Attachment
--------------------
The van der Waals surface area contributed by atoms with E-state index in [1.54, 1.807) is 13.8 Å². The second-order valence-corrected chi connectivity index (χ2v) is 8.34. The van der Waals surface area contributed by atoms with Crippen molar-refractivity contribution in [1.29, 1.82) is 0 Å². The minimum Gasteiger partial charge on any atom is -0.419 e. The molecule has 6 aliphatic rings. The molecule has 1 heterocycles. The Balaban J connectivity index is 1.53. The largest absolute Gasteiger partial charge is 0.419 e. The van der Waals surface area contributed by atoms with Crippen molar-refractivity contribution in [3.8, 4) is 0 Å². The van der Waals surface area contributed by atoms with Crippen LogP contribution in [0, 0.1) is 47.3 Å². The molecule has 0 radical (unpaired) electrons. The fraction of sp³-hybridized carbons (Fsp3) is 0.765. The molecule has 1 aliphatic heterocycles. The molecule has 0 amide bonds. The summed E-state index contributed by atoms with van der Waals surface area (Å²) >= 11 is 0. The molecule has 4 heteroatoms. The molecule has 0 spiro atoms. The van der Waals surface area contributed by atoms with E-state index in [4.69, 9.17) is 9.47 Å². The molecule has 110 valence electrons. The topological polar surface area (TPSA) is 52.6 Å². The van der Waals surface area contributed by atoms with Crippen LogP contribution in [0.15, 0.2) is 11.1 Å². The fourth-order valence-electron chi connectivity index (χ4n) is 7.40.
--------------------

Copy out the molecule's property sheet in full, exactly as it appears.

The van der Waals surface area contributed by atoms with E-state index in [1.54, 1.807) is 13.8 Å². The second-order valence-corrected chi connectivity index (χ2v) is 8.34. The van der Waals surface area contributed by atoms with Crippen molar-refractivity contribution in [1.29, 1.82) is 0 Å². The minimum Gasteiger partial charge on any atom is -0.419 e. The molecule has 6 aliphatic rings. The molecule has 1 heterocycles. The Balaban J connectivity index is 1.53. The largest absolute Gasteiger partial charge is 0.419 e. The van der Waals surface area contributed by atoms with Crippen molar-refractivity contribution in [3.8, 4) is 0 Å². The van der Waals surface area contributed by atoms with Crippen LogP contribution in [0, 0.1) is 47.3 Å². The molecule has 0 radical (unpaired) electrons. The fraction of sp³-hybridized carbons (Fsp3) is 0.765. The molecule has 1 aliphatic heterocycles. The molecule has 0 amide bonds. The summed E-state index contributed by atoms with van der Waals surface area (Å²) >= 11 is 0. The molecule has 4 heteroatoms. The molecule has 0 spiro atoms. The van der Waals surface area contributed by atoms with E-state index in [4.69, 9.17) is 9.47 Å². The molecule has 110 valence electrons. The topological polar surface area (TPSA) is 52.6 Å². The van der Waals surface area contributed by atoms with Crippen LogP contribution in [0.15, 0.2) is 11.1 Å². The fourth-order valence-electron chi connectivity index (χ4n) is 7.40.